Nearly 17 years have passed since the first instance of nanoimprint lithography hit the literature, but only now is industrial interest gathering pace—this month with glass giant Schott (Mainz, Germany) getting in the game. But their stated interest—nanoimprint lithography on glass—is somewhat different from what other industry players have been pursuing.
The technique, which goes also by the name hot embossing, involves the development of a master pattern through conventional nanolithography techniques such as electron-beam lithography. The master is then used as a stamp and pressed onto a substrate that is coated with a resist; the stamp is then heated to cure the resist. The master is removed and anisotropic etching techniques are used to transfer the pattern to the substrate.
First laid out by Stephen Chou—then at the University of Minnesota (Minneapolis, MN)—and colleagues in a landmark Science paper, the technique has been finding its way into a range of applications that leverage its attractive combination of subwavelength structure generation and high throughput.1
Since those early days, a great many laboratory demonstrations have shown off nanoimprinting’s ability to make large-area optical and electronic elements, from gratings to thin-film transistors. But it has gained ground in industry as well. Hitachi Global Storage Technologies has been investigating nanoimprint approaches for magnetic-storage applications, though it remains unclear whether the requisite feature density can be reached to entrench the technique on a wider scale.
Mentioned in ITRS
Nanoimprint techniques are also appearing in the International Technology Roadmap for Semiconductors (ITRS, a technology-assessment document produced by a team of industry experts), a vote of confidence from the semiconductor industry that suggests nanoimprinting has a strong future in electronics. In 2007, Toshiba validated the technique for the 22 nm node that the industry is currently working to.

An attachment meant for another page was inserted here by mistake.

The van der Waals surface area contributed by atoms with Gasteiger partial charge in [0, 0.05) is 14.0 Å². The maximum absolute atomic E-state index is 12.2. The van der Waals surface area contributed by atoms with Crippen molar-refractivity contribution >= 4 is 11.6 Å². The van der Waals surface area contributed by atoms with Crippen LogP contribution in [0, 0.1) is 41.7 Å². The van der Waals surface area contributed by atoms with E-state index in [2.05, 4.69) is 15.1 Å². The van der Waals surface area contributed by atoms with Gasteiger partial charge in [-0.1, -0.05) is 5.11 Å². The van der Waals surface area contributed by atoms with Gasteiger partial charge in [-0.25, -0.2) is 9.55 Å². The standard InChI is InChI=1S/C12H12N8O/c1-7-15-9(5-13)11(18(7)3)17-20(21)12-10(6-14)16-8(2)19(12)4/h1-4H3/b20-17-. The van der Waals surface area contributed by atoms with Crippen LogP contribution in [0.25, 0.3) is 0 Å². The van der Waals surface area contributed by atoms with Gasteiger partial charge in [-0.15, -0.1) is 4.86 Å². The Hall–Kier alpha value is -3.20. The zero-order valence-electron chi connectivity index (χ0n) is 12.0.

“The clear advantage of nanoimprint is its ability to replicate patterns over large areas at higher resolution than competing methods can achieve,” says Karl Berggren, a nanolithography expert at the Massachusetts Institute of Technology (Cambridge, MA). “But it still has to get past problems of defectivity and costs associated with mask manufacturing. It only replicates patterns—someone still has to make the master pattern and that is a far from trivial challenge.”
For critical subwavelength applications in optics and electronics, this “defectivity” measure—the number of imperfect impressions, inclusions, resist nonuniformities, and other flaws—will have to be addressed. Toshiba claimed defect densities of fewer than 0.3/cm2 with 24 nm dense features, comparable to the best competing technologies at the time.
But Schott’s entry into the sphere suggests that nanoimprint could make an impression in other applications. The firm is aiming to roll-print features onto large glass substrates 30 × 40 cm in size to give the surface, for example, a custom refractive index (via a sol-gel nanoimprint coating) or the look of metal. These are just the kinds of macroscopic applications of nanoscopic features for which defectivity will be less of an issue. Schott seems poised to go further with the technique.
“We are working hard to turn nanostructuring into a technology platform for the future development of innovative applications and products,” says Eveline Rudigier-Voigt, senior manager for coatings at Schott’s research arm.
L. Jay Guo of the University of Michigan (Ann Arbor, MI) has been pursuing just this kind of large-scale, roll-to-roll nanoimprint work for a number of years and across a number of patents. “I think it represents the beginning of adoption of the technology by industry,” he says. “Though nanoimprinting has been developed for 17 years, many people have been focusing on the electronic and magnetic recording applications that have extremely stringent requirement on defectivity level. But there are plenty of other applications that are defect tolerant.”
Guo believes that Schott’s move may be the start of sharp growth of the approach, away from its solid but niche position in the electronics industry. “I think volume could be a big driver,” he notes. “People like a better and nicer living and working environment. I think once the idea is out, people will be able to come up with even more applications that many cannot foresee at this point.”
1. S. Chou et al., Science, 272, 85 (1996); doi:10.1126/science.272.5258.85.